Numerical Methods and Optimization in Finance

Numerical Methods and Optimization in Finance

1st Edition - June 30, 2011

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  • Authors: Manfred Gilli, Dietmar Maringer, Enrico Schumann
  • Hardcover ISBN: 9780123756626
  • eBook ISBN: 9780123756633

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This book describes computational finance tools. It covers fundamental numerical analysis and computational techniques, such as option pricing, and gives special attention to simulation and optimization. Many chapters are organized as case studies around portfolio insurance and risk estimation problems.  In particular, several chapters explain optimization heuristics and how to use them for portfolio selection and in calibration of estimation and option pricing models. Such practical examples allow readers to learn the steps for solving specific problems and apply these steps to others. At the same time, the applications are relevant enough to make the book a useful reference. Matlab and R sample code is provided in the text and can be downloaded from the book's website.

Key Features

  • Shows ways to build and implement tools that help test ideas
  • Focuses on the application of heuristics; standard methods receive limited attention
  • Presents as separate chapters problems from portfolio optimization, estimation of econometric models, and calibration of option pricing models


Graduate students studying quantitative or computational finance, as well as finance professionals, especially in banking and insurance.

Table of Contents

    • List of Algorithms
    • Acknowledgements
    • Chapter One. Introduction
      • Publisher Summary
      • 1.1 About this book
      • 1.2 Principles
      • 1.3 On software
      • 1.4 On approximations and accuracy
      • 1.5 Summary: the theme of the book
    • Part One: Fundamentals
      • Chapter Two. Numerical Analysis in a Nutshell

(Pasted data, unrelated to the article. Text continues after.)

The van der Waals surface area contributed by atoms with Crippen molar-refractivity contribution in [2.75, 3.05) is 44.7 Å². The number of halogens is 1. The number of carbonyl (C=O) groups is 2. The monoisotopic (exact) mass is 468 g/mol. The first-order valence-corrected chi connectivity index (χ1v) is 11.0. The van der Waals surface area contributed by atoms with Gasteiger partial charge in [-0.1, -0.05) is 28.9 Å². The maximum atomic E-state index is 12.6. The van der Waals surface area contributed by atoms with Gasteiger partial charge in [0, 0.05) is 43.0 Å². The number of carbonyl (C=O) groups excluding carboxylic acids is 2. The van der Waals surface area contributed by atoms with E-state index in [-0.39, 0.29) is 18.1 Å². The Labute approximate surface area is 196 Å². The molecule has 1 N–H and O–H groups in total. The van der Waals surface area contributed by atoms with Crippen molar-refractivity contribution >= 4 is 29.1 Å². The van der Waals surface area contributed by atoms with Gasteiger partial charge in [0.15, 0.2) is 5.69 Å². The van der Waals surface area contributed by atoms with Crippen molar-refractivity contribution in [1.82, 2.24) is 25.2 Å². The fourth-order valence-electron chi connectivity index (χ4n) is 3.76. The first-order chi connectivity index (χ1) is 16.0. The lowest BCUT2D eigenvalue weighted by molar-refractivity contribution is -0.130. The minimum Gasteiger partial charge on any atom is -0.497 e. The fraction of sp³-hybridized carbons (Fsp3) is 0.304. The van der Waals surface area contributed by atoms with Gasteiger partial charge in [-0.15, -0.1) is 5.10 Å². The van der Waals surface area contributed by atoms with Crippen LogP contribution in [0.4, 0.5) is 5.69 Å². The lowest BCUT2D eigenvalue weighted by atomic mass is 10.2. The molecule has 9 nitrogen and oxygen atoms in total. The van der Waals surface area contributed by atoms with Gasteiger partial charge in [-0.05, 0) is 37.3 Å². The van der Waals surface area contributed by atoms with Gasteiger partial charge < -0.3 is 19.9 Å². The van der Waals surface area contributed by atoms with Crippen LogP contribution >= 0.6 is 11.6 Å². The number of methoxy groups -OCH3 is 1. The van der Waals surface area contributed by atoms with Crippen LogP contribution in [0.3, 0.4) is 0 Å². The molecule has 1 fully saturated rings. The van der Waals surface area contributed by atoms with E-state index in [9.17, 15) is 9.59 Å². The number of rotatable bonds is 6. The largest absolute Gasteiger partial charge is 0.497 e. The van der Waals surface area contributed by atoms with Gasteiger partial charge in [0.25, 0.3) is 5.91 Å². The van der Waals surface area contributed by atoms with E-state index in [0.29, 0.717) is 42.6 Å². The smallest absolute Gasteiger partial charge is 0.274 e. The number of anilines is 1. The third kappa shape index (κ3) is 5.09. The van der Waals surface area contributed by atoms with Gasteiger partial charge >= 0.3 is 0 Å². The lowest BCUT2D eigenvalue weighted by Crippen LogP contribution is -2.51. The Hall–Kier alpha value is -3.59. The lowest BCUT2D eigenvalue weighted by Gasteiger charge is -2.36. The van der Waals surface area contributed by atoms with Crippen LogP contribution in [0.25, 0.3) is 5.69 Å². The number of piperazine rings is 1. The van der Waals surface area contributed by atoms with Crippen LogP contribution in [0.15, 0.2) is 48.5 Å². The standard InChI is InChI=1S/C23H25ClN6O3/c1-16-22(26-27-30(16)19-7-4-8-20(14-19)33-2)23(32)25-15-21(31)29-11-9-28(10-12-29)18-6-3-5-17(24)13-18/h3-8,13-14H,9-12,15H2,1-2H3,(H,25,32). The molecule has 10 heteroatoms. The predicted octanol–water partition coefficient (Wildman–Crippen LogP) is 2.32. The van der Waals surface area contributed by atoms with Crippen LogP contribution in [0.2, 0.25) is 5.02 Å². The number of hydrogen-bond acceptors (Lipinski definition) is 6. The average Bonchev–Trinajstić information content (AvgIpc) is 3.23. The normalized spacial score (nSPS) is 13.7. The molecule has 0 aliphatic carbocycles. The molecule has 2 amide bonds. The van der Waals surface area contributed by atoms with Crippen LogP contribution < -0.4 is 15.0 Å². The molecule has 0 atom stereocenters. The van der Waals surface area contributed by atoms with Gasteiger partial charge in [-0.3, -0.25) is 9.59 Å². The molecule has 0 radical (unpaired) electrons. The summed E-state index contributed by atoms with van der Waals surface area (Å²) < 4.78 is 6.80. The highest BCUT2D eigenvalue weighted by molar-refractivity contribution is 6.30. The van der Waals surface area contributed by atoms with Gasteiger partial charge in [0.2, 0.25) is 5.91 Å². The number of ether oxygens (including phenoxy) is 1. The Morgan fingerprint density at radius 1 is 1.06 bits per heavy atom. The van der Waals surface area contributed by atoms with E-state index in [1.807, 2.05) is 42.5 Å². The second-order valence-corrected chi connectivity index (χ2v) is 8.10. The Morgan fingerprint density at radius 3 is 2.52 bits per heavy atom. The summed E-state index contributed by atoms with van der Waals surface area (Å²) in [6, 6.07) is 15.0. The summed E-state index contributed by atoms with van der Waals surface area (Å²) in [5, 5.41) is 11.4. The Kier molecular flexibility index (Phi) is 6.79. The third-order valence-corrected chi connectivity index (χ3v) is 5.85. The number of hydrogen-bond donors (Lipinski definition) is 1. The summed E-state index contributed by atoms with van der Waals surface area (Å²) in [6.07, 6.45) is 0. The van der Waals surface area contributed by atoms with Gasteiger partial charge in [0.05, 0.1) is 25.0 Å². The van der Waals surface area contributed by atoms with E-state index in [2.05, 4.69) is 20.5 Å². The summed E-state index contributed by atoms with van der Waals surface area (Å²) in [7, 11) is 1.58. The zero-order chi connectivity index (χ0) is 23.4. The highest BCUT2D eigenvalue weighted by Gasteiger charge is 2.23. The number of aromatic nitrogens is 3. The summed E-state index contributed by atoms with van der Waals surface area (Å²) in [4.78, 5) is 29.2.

• Publisher Summary
        • 2.1 Computer Arithmetic
        • 2.2 Measuring Errors
        • 2.3 Approximating Derivatives with Finite Differences
        • 2.4 Numerical Instability and Ill-Conditioning
        • 2.5 Condition Number of a Matrix
        • 2.6 A Primer on Algorithmic and Computational Complexity
        • 2.A Operation Count for Basic Linear Algebra Operations
      • Chapter Three. Linear Equations and Least Squares Problems
        • Publisher Summary
        • 3.1 Direct Methods
        • 3.2 Iterative Methods
        • 3.3 Sparse Linear Systems
        • 3.4 The Least Squares Problem
      • Chapter Four. Finite Difference Methods
        • Publisher Summary
        • 4.1 An example of a numerical solution
        • 4.2 Classification of differential equations
        • 4.3 The Black–Scholes equation
        • 4.4 American options
        • 4.A A note on Matlab's function spdiags
      • Chapter Five. Binomial Trees
        • Publisher Summary
        • 5.1 Motivation
        • 5.2 Growing the Tree
        • 5.3 Early Exercise
        • 5.4 Dividends
        • 5.5 The Greeks
    • Part Two: Simulation
      • Chapter Six. Generating Random Numbers
        • Publisher Summary
        • 6.1 Monte Carlo Methods and Sampling
        • 6.2 Uniform Random Number Generators
        • 6.3 Nonuniform Distributions
        • 6.4 Specialized Methods for Selected Distributions
        • 6.5 Sampling from a Discrete Set
        • 6.6 Sampling Errors—and How to Reduce them
        • 6.7 Drawing from Empirical Distributions
        • 6.8 Controlled Experiments and Experimental Design
      • Chapter Seven. Modeling Dependencies
        • Publisher Summary
        • 7.1 Transformation Methods
        • 7.2 Markov Chains
        • 7.3 Copula Models
      • Chapter Eight. A Gentle Introduction to Financial Simulation
        • Publisher Summary
        • 8.1 Setting the Stage
        • 8.2 Single-Period Simulations
        • 8.3 Simple Price Processes
        • 8.4 Processes with Memory in the Levels of Returns
        • 8.5 Time-Varying Volatility
        • 8.6 Adaptive expectations and patterns in Price Processes